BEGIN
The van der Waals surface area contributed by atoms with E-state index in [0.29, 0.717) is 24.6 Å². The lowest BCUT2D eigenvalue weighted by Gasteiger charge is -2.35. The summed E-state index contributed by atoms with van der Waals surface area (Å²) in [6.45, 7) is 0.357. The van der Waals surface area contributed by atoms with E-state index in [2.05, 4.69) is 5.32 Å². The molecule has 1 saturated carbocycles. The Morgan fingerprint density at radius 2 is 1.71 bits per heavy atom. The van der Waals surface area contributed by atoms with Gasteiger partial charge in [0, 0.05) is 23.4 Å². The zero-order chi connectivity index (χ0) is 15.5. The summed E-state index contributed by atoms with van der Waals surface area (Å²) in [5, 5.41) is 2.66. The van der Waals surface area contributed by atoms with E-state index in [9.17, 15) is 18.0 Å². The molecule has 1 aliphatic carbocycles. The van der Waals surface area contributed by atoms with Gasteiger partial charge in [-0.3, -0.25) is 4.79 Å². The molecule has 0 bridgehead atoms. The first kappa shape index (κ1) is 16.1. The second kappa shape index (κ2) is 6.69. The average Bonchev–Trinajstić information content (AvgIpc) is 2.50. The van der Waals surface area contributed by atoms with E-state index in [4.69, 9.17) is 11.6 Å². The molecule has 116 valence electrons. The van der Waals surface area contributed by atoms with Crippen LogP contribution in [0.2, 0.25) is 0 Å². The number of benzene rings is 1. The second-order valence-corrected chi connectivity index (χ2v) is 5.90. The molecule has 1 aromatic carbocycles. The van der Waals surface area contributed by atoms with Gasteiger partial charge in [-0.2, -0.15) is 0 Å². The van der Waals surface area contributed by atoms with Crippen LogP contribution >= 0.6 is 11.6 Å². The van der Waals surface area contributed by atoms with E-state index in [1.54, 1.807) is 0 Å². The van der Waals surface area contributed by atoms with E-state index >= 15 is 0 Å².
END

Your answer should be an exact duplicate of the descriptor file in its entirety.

The van der Waals surface area contributed by atoms with E-state index in [0.29, 0.717) is 24.6 Å². The lowest BCUT2D eigenvalue weighted by Gasteiger charge is -2.35. The summed E-state index contributed by atoms with van der Waals surface area (Å²) in [6.45, 7) is 0.357. The van der Waals surface area contributed by atoms with E-state index in [2.05, 4.69) is 5.32 Å². The molecule has 1 saturated carbocycles. The Morgan fingerprint density at radius 2 is 1.71 bits per heavy atom. The van der Waals surface area contributed by atoms with Gasteiger partial charge in [0, 0.05) is 23.4 Å². The zero-order chi connectivity index (χ0) is 15.5. The summed E-state index contributed by atoms with van der Waals surface area (Å²) in [5, 5.41) is 2.66. The van der Waals surface area contributed by atoms with E-state index in [9.17, 15) is 18.0 Å². The molecule has 1 aliphatic carbocycles. The van der Waals surface area contributed by atoms with Gasteiger partial charge in [-0.3, -0.25) is 4.79 Å². The molecule has 0 bridgehead atoms. The first kappa shape index (κ1) is 16.1. The second kappa shape index (κ2) is 6.69. The average Bonchev–Trinajstić information content (AvgIpc) is 2.50. The van der Waals surface area contributed by atoms with E-state index in [4.69, 9.17) is 11.6 Å². The molecule has 116 valence electrons. The van der Waals surface area contributed by atoms with Crippen LogP contribution in [0.2, 0.25) is 0 Å². The number of benzene rings is 1. The second-order valence-corrected chi connectivity index (χ2v) is 5.90. The molecule has 1 aromatic carbocycles. The van der Waals surface area contributed by atoms with Gasteiger partial charge in [-0.2, -0.15) is 0 Å². The van der Waals surface area contributed by atoms with Crippen LogP contribution >= 0.6 is 11.6 Å². The van der Waals surface area contributed by atoms with E-state index in [1.54, 1.807) is 0 Å². The van der Waals surface area contributed by atoms with E-state index >= 15 is 0 Å².